Perhaps it doesn’t come down to what others do, or what people offer us, or who says what or how many people are at whatever event or the amount of lights, but it comes down to how we enter into church and how we approach the Father.

It comes down to who and what we follow.
It comes down to what we expect, to what we demand and what we seek.

It comes down to: “‘Love the Lord your God with all your heart and with all your soul and with all your mind.’ (Mt. 22:37) and ‘Love your neighbor as yourself.’ (Mt. 22:39)

 

It comes down to – it’s all about Him.

 

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Living From A New Identity

By: Angela Parlin

As a preschooler, I learned I had a sin problem and needed Jesus to save me from it. When I asked Him to be my rescue, I became dead to sin and alive to God. I learned the old had gone, and the new had come. But I was also encouraged to put off sin and put on Christ.

Just one little problem. How exactly do you put Christ on? That was a hard idea to wrap my head around.

Then I grew up a bit and realized–I really don’t feel so dead to sin.

So I managed my sin by trying to hide it, trying to look the way I was supposed to, or pretending it wasn’t there. Back then, there was a Sin Rating System floating around, and for the most part, my sins stayed off the really naughty list.

To be honest, sin didn’t grieve me. I didn’t think holiness was possible, for me or anyone else. And so I occasionally asked God to forgive me of “all my sins”–without owning any of them.

When I grew closer to the Lord as an adult, I started to care more about holiness. I didn’t want sin to control me, to be my master, in any way. I wanted to live in victory, and began striving for it. But that didn’t work out so well.

Victory over sin begins with belief. Not only belief in Jesus as the Resurrection and the Life. But also belief in our new identity in Christ.

Romans 6 says,

Count yourselves dead to sin but alive to God in Christ Jesus.

To count yourself means to accept it as true, believe it, and act as if it were true.

Once we call out to Jesus for salvation, we are IN Christ. We identify with Him. This is our position—our status before God: dead to sin.

We have been baptized with Christ. We have died with Christ and been raised with Him to a new way of life. Sin no longer controls us. It has no power over us.

Now we can LIVE FROM a place of victory, instead of trying to attain victory.  

But our position often does not match our practice. The Bible says we have been made new (positionally), but we are being made new (practically). For the rest of our lives, the way we live should grow closer and closer to our position IN Christ.

I struggled to believe my position, my new identity in Christ, because I knew what was in me. I lived out of that reality, which I could see and measure—more than I lived by faith out of my position in Christ.

Even as new creations, sin deceives us. We get entangled in it sometimes. We forget who we are, and we need to remember our identity in Christ.

IN Christ, we are dead to sin and ALIVE to God.

We are new, but we are also in the process of being made new.

So put on Christ and learn to see yourself this way. Offer yourself to God day after day, and He will enable you to live the life you were meant for.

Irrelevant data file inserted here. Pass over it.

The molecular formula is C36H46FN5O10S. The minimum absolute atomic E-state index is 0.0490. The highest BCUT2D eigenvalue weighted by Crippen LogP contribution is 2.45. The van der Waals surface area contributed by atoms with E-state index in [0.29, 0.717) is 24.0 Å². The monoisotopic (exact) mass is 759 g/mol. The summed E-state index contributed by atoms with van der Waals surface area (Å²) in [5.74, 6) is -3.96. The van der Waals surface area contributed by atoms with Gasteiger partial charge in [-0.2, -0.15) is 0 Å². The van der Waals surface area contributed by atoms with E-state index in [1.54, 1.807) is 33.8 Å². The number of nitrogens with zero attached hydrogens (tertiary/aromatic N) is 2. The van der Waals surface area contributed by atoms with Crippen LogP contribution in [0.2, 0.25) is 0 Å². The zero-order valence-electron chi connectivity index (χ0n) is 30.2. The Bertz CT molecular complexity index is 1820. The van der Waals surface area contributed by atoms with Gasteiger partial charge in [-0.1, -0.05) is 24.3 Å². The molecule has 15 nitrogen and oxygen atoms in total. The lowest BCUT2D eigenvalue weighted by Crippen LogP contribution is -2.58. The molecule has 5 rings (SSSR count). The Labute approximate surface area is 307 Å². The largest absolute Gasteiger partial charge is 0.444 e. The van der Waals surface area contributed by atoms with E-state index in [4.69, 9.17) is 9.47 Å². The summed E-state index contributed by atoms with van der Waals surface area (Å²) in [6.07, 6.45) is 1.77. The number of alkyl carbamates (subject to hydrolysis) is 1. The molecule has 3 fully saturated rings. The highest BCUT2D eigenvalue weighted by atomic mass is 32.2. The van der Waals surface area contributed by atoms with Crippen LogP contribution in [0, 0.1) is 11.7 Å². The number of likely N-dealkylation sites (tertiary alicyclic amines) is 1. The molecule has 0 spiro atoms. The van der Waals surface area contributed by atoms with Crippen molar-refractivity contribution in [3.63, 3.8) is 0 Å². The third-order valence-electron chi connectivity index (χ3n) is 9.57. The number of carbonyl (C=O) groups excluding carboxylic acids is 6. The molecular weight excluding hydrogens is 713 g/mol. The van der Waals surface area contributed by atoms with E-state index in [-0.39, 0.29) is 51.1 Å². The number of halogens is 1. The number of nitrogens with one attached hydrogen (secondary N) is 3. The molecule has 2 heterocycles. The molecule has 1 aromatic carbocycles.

Angela Parlin

 Angela Parlin is a wife and mom to 3 rowdy boys and 1 sweet girl. In addition to spending time with friends and family, she loves to read and write, spend days at the beach, watch romantic comedies, and organize closets. But most of all, she loves Jesus and writes to call attention to the beauty of life in Christ, even when that life collaborates with chaos. Join her at www.angelaparlin.com, So Much Beauty In All This Chaos.

From Complaints to Thanks

Post By: Angela Parlin

I stood beside their beds in the dark, praying for each of my 3 little ones while they slept. Every night on my way to bed, I whispered thanks to God for the gift of being their Mommy. But often tears fell, because I knew the truth of that day. And the one before.

I was discontent with that season of my life, and I had become an under-the-breath complainer.

I didn’t always like that this was what God had called me to do. Because it looked like endless wiping. Wiping counters, spills, bottoms, floors, always wiping.

With a preschooler, a toddler, and a baby, my days looked like finding messes by the handfuls, like potty training and nursing and living chronically behind in housework. It was harder than I’d expected. I loved my babies so much, and yet I wished away the hard parts of those days.

One day, after lunch, I stepped in a huge blob of strawberry jam on the kitchen floor. When I grabbed for a dishrag to wipe it up, I ran my arm through more jam on the edge of the counter. I looked up to see this little trail of jam, smudged across the kitchen cabinets, and started to cry.

I felt mad about the mess, about the way I couldn’t stay on top of 6 sticky little hands, mad at my kitchen, mad at jelly, just mad.

And then, I noticed a verse I had taped onto the fridge, written in beautiful calligraphy:

Give thanks in all circumstances, for this is God’s will for you in Christ Jesus. 1 Thessalonians 5:18, NIV

The phrase, “this is God’s will for you” wouldn’t leave me alone.

His will for me then included days full of messes, all waiting for me to clean them up.

His will included a jelly-coated kitchen some days, and jelly-filled hands to clean.

His will included loving and serving three little people, much of which would be done from the ground, on bended knees.

His will for me also included giving thanks, even in never-ending, sticky-mess moments.

It’s easy to thank God when life feels good, when the house is tidy and the days go as planned. But thank God in the middle of the mess? I didn’t even know how. I hated messes.

I decided right then, to try, even though I didn’t really feel it. So I thanked God for the day He made, for the home we lived in, for three little people with small, sticky hands.

The more I thanked God, for both big and small things, the less I complained. And the more I enjoyed being a Mom.

I have to admit, I sometimes fall back into a spirit of complaint. But whenever I realize this and confess it to God, He is faithful to change my spirit, from being full of complaints to repeatedly giving thanks.

When we practice giving thanks in all kinds of circumstances, He fills our hearts with peace and makes us light with joy.

Do you need to confess a complaining spirit today? Will you begin to make a habit of thanking God in every situation?

Thank you Lord, for changes in perspective, for the ability to offer You thanks, even in jelly-smeared kitchens.

I would love for you to connect with me at my blog, So Much Beauty In All This Chaos.

~Angela